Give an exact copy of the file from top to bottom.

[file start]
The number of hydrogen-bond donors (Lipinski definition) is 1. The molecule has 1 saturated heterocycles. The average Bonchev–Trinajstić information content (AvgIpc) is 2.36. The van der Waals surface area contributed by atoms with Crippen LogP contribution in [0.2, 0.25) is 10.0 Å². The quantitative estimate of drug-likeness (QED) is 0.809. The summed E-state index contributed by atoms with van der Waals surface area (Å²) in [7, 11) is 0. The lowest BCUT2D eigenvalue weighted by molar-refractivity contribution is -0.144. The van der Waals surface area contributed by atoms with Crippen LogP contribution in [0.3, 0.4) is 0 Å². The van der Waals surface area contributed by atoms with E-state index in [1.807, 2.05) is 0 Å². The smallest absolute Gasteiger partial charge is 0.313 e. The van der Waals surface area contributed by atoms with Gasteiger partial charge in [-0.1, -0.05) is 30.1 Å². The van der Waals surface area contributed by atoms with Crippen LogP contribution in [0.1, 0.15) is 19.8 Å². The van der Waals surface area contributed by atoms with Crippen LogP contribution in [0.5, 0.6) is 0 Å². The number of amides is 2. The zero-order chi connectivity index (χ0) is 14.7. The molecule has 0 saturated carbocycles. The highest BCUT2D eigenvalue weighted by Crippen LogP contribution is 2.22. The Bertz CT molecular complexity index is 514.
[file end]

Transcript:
The number of hydrogen-bond donors (Lipinski definition) is 1. The molecule has 1 saturated heterocycles. The average Bonchev–Trinajstić information content (AvgIpc) is 2.36. The van der Waals surface area contributed by atoms with Crippen LogP contribution in [0.2, 0.25) is 10.0 Å². The quantitative estimate of drug-likeness (QED) is 0.809. The summed E-state index contributed by atoms with van der Waals surface area (Å²) in [7, 11) is 0. The lowest BCUT2D eigenvalue weighted by molar-refractivity contribution is -0.144. The van der Waals surface area contributed by atoms with Crippen LogP contribution in [0.3, 0.4) is 0 Å². The van der Waals surface area contributed by atoms with E-state index in [1.807, 2.05) is 0 Å². The smallest absolute Gasteiger partial charge is 0.313 e. The van der Waals surface area contributed by atoms with Gasteiger partial charge in [-0.1, -0.05) is 30.1 Å². The van der Waals surface area contributed by atoms with Crippen LogP contribution in [0.1, 0.15) is 19.8 Å². The van der Waals surface area contributed by atoms with Crippen LogP contribution in [0.5, 0.6) is 0 Å². The number of amides is 2. The zero-order chi connectivity index (χ0) is 14.7. The molecule has 0 saturated carbocycles. The highest BCUT2D eigenvalue weighted by Crippen LogP contribution is 2.22. The Bertz CT molecular complexity index is 514.